Google-fu is discipline-specific

I just used a “21st century skill” (teh Googlez, I uses it) to help an anthropologist colleague track down some good starting points on social psychology as it relates to inequality, oppression and resilience.

And it reminded me what I often find with my students: the way I use Google is different from the way that they do. Why is this? Not because I know binary searches, or Google Scholar, or whatever, but because I know psychology. Because I have critical background knowledge, my ten minutes is useful, whereas most people could take an hour and it not be useful. This is not a 21st century skill, but rather a rich background in my subject area, gained by reading books, articles, and taking classes in social and cognitive psychology.

I’m going to try to detail some of that knowledge here.

First, I know websites that are more likely to be legit or useful. I google “psychology of resilience” and I get this. But I scan down the list. Wikipedia,, huffington post, something called last updated in 2006, a few journal articles…

So I glance at wikipedia for a while, skimming a bit, then scrolling down to the notes and the references. As I look over the references, I can pick out which articles are written for which audience, judging by which journal they appear in, and what the title is. I know that an article published in JPSP (The Journal of Personality and Social Psychology) is much more likely to be targeted at other social psychologists, or even subgroups of social psychologists. Whereas articles in Current Directions in Psychological Science are targetted at a much broader group, and would be a good entry into the field. While JPSP articles are not a suitable entry point, they can be a marker that an investigator has done good work in that field. Someone’s book or Current Directions piece is going to have more credibility with me if they have published studies in those other fora.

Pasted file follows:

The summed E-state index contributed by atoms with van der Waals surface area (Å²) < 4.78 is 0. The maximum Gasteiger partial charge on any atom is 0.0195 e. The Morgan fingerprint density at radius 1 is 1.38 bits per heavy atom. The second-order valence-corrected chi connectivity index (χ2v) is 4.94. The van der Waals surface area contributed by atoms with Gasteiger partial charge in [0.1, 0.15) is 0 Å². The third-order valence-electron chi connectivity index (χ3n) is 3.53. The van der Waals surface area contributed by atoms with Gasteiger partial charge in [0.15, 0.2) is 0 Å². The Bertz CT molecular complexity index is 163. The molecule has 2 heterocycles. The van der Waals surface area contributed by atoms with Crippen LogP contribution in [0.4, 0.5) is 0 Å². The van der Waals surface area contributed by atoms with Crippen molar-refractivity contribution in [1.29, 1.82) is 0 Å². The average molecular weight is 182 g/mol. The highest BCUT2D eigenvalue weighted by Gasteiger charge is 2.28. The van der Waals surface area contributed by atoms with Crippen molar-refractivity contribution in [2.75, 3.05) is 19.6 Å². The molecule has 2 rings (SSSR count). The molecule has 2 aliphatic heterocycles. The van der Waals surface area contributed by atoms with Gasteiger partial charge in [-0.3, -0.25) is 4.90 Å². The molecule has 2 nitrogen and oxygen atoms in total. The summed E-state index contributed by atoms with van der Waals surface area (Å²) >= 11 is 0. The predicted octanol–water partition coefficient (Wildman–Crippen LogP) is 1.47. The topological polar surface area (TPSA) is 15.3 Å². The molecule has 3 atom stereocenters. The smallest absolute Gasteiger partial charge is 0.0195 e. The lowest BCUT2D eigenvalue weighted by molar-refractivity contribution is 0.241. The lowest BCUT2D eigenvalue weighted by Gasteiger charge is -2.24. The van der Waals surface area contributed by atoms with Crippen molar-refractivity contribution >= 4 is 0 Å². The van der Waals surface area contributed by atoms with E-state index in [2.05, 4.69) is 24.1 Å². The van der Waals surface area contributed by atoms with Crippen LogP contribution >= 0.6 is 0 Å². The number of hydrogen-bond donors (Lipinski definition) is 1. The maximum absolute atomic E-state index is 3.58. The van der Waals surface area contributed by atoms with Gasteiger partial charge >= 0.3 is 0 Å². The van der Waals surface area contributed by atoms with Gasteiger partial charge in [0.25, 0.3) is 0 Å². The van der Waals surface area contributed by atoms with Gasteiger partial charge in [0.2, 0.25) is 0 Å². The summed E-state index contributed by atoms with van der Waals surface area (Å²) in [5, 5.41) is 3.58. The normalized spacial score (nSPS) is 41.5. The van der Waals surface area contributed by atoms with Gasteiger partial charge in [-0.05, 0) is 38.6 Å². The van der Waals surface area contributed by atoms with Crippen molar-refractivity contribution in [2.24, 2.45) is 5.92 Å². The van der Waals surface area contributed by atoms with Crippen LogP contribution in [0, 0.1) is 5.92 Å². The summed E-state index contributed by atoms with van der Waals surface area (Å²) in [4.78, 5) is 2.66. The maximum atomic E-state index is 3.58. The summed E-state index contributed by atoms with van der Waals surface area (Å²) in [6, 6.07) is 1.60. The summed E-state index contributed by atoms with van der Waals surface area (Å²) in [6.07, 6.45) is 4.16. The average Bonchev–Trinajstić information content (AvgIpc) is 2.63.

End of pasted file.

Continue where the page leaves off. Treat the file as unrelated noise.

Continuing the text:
I come across familiar names: Michael Rutter, Barbara Frederickson, Richie Davidson. These pop into my mind for a reason: they have received awards at conferences I’ve been to, they are big names in their fields. I wasn’t able to name them exactly when Kate asked, but now that I see them in the reference list in Wikipedia (of course, most of the links I clicked were broken) I know that they will be good places to start.

After clicking on some broken links in Wikipedia, I go to the websites of those investigators. Here is Barbara Frederickson’s publication list. Oh look, here’s an American Psychologist article, with Sara Algoe (who I knew in graduate school, neat). That will definitely have a good introduction section, and a great reference section. There is a Current Directions article, and a pdf, nice.

Looking at the journals can tell me the audience, but then I can look at the titles to get a sense of the approach once you drill down.

“predictors and consequences of long-term behavior change”

“social closeness increases salivary progresterone”

Loving-kindness meditation to enhance recovery from negative symptoms of schizophrenia.

There are a lot of schizophrenia articles here, and a lot about meditation. It is also evident  that social psychology is what John Caccioppo has called a “hub discipline” between other fields such as neuroscience, psychiatry, and sociology (just to name a few).